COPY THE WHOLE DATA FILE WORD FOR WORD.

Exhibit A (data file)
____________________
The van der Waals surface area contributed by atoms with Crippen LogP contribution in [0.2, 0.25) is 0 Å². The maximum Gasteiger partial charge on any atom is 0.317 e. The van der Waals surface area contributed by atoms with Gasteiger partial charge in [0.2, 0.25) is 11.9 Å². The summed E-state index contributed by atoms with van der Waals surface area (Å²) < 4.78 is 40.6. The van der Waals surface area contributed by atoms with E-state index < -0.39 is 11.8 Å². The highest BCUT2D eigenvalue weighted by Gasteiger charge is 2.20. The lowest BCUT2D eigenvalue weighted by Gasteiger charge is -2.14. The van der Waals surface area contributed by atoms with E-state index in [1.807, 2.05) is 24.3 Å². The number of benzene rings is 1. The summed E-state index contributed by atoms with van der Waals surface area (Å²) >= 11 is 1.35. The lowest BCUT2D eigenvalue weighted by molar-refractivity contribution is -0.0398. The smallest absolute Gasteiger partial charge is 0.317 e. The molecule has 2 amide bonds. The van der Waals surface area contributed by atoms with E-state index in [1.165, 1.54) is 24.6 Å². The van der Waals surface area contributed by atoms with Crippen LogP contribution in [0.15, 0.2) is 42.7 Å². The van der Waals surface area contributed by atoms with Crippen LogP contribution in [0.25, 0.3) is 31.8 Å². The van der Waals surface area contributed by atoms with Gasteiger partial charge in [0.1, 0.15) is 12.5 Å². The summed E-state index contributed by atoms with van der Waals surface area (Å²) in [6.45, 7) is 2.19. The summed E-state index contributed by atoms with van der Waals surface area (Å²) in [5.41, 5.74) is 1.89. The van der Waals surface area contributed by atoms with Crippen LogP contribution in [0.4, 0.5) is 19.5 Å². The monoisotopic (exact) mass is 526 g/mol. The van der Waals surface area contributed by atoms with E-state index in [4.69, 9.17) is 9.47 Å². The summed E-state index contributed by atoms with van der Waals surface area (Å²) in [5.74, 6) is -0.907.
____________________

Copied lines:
The van der Waals surface area contributed by atoms with Crippen LogP contribution in [0.2, 0.25) is 0 Å². The maximum Gasteiger partial charge on any atom is 0.317 e. The van der Waals surface area contributed by atoms with Gasteiger partial charge in [0.2, 0.25) is 11.9 Å². The summed E-state index contributed by atoms with van der Waals surface area (Å²) < 4.78 is 40.6. The van der Waals surface area contributed by atoms with E-state index < -0.39 is 11.8 Å². The highest BCUT2D eigenvalue weighted by Gasteiger charge is 2.20. The lowest BCUT2D eigenvalue weighted by Gasteiger charge is -2.14. The van der Waals surface area contributed by atoms with E-state index in [1.807, 2.05) is 24.3 Å². The number of benzene rings is 1. The summed E-state index contributed by atoms with van der Waals surface area (Å²) >= 11 is 1.35. The lowest BCUT2D eigenvalue weighted by molar-refractivity contribution is -0.0398. The smallest absolute Gasteiger partial charge is 0.317 e. The molecule has 2 amide bonds. The van der Waals surface area contributed by atoms with E-state index in [1.165, 1.54) is 24.6 Å². The van der Waals surface area contributed by atoms with Crippen LogP contribution in [0.15, 0.2) is 42.7 Å². The van der Waals surface area contributed by atoms with Crippen LogP contribution in [0.25, 0.3) is 31.8 Å². The van der Waals surface area contributed by atoms with Gasteiger partial charge in [0.1, 0.15) is 12.5 Å². The summed E-state index contributed by atoms with van der Waals surface area (Å²) in [6.45, 7) is 2.19. The summed E-state index contributed by atoms with van der Waals surface area (Å²) in [5.41, 5.74) is 1.89. The van der Waals surface area contributed by atoms with Crippen LogP contribution in [0.4, 0.5) is 19.5 Å². The monoisotopic (exact) mass is 526 g/mol. The van der Waals surface area contributed by atoms with E-state index in [4.69, 9.17) is 9.47 Å². The summed E-state index contributed by atoms with van der Waals surface area (Å²) in [5.74, 6) is -0.907.